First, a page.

Grounding-line basal melt rates determined using radar-derived internal stratigraphy

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We use ice-penetrating radar data across grounding lines of Siple Dome and Roosevelt Island, Antarctica, to measure the spatial pattern, magnitude and duration of sub-ice-shelf melting at these locations. Stratigraphic layers across the grounding line show, in places, a large-amplitude downwarp at, or slightly downstream of, the grounding line due to sub-ice-shelf basal melting. Localized downwarping indicates that melting is transient; melt rates, or the grounding line position, have changed within a few hundred years in order to produce the observed stratigraphy. Elsewhere, no meltrelated stratigraphic signature is preserved. In part, heterogeneity in the amount of sub-ice-shelf melt is due to regional circulation patterns in the sub-shelf cavity, but local (on the order of tens of kilometers) heterogeneity in the melt pattern may reflect small differences in the shape of the ice-shelf base at the grounding line. We find that all of the grounding lines crossed have been in place for at most &sim400 years.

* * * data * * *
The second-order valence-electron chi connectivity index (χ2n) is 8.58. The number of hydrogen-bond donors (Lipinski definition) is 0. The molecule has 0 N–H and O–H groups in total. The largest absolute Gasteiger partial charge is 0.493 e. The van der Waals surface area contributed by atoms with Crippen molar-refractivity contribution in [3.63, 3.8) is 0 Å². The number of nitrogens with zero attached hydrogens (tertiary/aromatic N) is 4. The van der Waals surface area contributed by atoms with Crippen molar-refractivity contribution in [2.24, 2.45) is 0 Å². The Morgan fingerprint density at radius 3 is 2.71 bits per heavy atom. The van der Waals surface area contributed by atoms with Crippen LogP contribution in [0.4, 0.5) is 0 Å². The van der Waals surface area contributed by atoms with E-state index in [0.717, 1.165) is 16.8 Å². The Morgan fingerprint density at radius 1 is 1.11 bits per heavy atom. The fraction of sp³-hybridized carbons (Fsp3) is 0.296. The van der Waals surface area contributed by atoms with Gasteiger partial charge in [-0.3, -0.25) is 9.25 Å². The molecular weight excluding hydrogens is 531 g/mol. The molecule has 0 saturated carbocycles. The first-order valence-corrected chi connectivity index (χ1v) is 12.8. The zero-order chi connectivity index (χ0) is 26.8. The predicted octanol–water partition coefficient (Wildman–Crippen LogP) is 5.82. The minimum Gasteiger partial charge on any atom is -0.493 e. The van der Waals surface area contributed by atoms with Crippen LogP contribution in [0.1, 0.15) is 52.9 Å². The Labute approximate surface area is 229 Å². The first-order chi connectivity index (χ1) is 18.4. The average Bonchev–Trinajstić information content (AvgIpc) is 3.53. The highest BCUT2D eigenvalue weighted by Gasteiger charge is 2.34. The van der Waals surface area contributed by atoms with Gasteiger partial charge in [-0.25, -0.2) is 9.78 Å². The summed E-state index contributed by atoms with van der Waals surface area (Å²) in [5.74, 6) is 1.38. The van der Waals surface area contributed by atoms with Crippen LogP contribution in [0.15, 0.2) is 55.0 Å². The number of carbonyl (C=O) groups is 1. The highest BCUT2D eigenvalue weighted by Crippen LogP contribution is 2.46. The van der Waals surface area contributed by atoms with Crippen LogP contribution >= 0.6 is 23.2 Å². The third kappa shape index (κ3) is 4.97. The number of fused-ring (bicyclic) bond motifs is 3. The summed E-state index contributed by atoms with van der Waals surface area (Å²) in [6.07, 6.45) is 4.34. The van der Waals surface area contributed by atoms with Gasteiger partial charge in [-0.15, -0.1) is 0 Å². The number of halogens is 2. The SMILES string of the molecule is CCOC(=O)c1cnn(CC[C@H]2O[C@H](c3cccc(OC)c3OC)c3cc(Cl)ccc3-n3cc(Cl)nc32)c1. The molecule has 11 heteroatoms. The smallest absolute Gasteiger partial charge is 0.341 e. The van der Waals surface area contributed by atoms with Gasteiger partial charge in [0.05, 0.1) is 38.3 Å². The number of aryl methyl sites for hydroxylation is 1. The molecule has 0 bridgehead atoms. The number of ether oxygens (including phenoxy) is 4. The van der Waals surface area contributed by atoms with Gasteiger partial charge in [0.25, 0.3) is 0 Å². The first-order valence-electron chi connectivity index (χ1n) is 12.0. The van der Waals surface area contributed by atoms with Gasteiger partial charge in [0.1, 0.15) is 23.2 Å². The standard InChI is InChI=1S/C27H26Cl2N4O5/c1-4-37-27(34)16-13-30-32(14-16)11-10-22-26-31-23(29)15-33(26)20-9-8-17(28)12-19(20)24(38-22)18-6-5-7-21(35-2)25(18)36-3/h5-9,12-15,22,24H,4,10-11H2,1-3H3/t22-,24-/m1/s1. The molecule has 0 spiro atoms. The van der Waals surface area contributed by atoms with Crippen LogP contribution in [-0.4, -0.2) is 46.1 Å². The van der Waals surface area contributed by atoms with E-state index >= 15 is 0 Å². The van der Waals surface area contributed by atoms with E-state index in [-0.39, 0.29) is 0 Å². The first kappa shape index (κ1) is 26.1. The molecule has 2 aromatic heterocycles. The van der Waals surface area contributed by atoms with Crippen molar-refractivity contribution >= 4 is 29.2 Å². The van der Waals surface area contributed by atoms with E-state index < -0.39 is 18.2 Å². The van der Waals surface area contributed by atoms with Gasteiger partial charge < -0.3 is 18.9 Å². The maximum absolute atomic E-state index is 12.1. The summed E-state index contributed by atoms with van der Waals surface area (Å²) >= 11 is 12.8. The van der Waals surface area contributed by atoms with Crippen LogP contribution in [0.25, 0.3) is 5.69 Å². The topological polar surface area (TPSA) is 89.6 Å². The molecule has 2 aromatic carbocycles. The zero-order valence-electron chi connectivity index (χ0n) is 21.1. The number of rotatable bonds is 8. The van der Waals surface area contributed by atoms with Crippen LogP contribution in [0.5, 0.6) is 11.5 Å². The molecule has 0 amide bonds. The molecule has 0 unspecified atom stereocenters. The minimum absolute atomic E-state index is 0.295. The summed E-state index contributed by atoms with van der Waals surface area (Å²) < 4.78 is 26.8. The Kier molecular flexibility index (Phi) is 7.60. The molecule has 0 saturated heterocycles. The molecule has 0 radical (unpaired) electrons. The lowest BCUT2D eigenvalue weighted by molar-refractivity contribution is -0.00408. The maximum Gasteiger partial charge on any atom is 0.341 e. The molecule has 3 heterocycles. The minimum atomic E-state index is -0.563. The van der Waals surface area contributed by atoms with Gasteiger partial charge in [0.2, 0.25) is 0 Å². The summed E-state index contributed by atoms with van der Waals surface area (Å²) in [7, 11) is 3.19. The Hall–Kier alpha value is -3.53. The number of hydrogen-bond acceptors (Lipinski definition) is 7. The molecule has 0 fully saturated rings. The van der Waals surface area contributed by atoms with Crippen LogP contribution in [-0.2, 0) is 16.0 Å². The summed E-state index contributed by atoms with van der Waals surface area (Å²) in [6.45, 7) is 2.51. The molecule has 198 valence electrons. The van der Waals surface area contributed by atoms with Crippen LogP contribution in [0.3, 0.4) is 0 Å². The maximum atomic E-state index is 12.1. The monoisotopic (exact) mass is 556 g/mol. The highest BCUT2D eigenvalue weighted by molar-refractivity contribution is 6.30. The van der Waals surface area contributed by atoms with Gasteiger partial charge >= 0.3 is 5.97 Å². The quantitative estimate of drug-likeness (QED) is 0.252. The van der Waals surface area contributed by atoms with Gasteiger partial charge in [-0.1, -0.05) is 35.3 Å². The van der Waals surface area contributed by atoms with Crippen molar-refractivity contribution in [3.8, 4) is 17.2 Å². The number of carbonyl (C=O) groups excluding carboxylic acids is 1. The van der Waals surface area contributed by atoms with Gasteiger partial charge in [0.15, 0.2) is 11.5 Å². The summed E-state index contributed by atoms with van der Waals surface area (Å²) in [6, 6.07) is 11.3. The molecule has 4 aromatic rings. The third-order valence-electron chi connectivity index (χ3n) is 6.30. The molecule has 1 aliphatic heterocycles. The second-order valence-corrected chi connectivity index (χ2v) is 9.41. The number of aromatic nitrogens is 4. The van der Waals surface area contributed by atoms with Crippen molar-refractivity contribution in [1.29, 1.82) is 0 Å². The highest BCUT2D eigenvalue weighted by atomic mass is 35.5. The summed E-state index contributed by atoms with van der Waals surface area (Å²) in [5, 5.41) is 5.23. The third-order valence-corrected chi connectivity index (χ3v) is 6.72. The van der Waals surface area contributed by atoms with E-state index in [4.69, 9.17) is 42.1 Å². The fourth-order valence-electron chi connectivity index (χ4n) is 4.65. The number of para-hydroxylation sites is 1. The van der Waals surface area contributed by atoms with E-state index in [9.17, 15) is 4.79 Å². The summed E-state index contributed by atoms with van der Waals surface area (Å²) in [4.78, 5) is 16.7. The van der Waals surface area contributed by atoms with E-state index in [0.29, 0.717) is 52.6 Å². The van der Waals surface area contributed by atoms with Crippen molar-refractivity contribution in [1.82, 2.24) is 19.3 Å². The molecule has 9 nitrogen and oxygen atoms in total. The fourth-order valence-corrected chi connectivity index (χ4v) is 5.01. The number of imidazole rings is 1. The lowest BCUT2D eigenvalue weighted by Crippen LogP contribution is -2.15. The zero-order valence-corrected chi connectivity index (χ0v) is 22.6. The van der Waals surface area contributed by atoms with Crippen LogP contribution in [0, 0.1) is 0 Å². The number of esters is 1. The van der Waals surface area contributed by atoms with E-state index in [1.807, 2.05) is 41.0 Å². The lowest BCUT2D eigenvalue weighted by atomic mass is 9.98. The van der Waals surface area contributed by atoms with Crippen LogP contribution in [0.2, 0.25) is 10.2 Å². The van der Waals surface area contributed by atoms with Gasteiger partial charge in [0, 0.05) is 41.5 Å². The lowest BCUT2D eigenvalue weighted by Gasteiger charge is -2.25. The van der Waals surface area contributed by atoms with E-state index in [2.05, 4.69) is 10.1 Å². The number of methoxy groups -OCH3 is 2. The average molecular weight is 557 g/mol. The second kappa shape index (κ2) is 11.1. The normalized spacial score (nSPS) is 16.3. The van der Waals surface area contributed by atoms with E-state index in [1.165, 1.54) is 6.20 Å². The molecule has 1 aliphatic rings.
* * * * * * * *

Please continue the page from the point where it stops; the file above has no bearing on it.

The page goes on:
Document Type: Research Article


Publication date: August 1, 2010

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  • The Journal of Glaciology is published six times per year. It accepts submissions from any discipline related to the study of snow and ice. All articles are peer reviewed. The Journal is included in the ISI Science Citation Index.
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